Richard F. Dick Stolz, one of the Central Intelligence Agency's most respected and legendary operatives, died on Saturday. He was 86.
Stolz died in Virginia following complications from a fall. His death was reported by the Washington Post and confirmed Wednesday by Sentara Williamsburg Regional Center.
Stolz joined the CIA in 1950 and over a 31 year career became one of its best covert officers while operating in Eastern Europe during the Cold War.
In 1965, Russian authorities got wise to his ploys and kicked him out of the country after he was declared a persona non grata.
Stolz continued his work in other parts of the Soviet Bloc, the Associated Press reported. He eventually worked his way up to become the chief of the Soviet operations during the 1970s.
There is nothing 'cowboy' about Dick, Sen. Patrick J. Leahy (D-Vt.), a former member of the Senate Select Committee on Intelligence, said in a tribute to Stolz in 1991, according to the Washington Post. He epitomizes the careful, calm intelligence operator.
He retired bitter from the CIA in the 1980s after then-CIA director William Casey asked him to assist the newly appointed director of operations, Max Hugel, who had no experience in intelligence.
Months later, Hugel was accused of financial wrongdoing by his former business associates and was succeeded by Clair E. George, a CIA veteran. George would become ensnared in the infamous Iran-Contra affair, which involved the selling weapons to Iran and the sending the profits to Nicaraguan rebels. He would be forced to resign from his post.
William Webster, a Ronald Reagan CIA-appointee, coaxed Stolz out of retirement to help restore credibility to the agency.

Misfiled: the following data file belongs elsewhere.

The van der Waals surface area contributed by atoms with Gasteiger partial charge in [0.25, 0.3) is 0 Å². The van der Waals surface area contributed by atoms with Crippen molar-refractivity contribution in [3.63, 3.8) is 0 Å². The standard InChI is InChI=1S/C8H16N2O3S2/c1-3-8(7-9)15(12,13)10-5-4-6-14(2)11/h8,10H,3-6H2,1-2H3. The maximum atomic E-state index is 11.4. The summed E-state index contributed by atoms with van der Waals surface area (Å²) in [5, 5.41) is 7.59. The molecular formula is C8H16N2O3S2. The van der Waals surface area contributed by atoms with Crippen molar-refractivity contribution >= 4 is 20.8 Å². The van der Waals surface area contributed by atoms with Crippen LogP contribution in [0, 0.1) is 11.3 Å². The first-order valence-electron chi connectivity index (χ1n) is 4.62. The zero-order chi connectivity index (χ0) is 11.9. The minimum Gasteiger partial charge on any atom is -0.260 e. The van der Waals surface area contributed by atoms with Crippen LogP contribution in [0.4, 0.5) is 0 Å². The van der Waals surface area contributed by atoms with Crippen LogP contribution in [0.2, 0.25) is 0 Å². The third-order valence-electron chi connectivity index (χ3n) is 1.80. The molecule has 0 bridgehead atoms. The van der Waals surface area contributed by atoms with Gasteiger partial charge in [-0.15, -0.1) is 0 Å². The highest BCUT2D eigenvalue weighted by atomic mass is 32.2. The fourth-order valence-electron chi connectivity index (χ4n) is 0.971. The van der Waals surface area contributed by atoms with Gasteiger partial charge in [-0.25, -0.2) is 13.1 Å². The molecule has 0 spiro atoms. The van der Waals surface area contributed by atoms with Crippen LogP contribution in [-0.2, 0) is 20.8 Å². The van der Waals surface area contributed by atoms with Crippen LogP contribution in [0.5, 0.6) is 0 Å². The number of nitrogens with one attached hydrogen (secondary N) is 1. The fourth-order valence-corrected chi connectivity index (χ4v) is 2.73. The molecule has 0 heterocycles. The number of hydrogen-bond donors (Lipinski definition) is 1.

I felt that Dick's background in intelligence had been superb, and his personal character and the respect he had within the agency were A-No. 1, Webster told the Post. I wanted risk-takers but not risk-seekers. We did a lot of dangerous things and took a lot of risks. But we did it within the framework of our authority.
Stolz became the deputy director of operations, heading up the agency's spy networks across the globe. Born Nov. 27, 1925 in Dayton, Ohio, he grew up in Summit, N.J., and served in the Army during WWII and saw combat in France. He is survived by his wife of 62 years, Betty Elder Stolz, of Williamsburg; three children and seven grandchildren.
Thomas Twetten, Stolz's former deputy, credited him with recognizing the agency needed to focus its efforts on counterterrorism and counter-narcotics operations. He added that Stolz's amended the agency's mission heading the strategic change that prepared us for doing business with new priorities at the end of the Cold War, according to the Washington Post.
Stolz officially left the agency in 1990, retiring for a second time. He received the CIA's Distinguished Intelligence Medal and the National Security Medal by President George H.W. Bush.
You can't do any better than that, Twetten said in an interview. It means he was doing his job.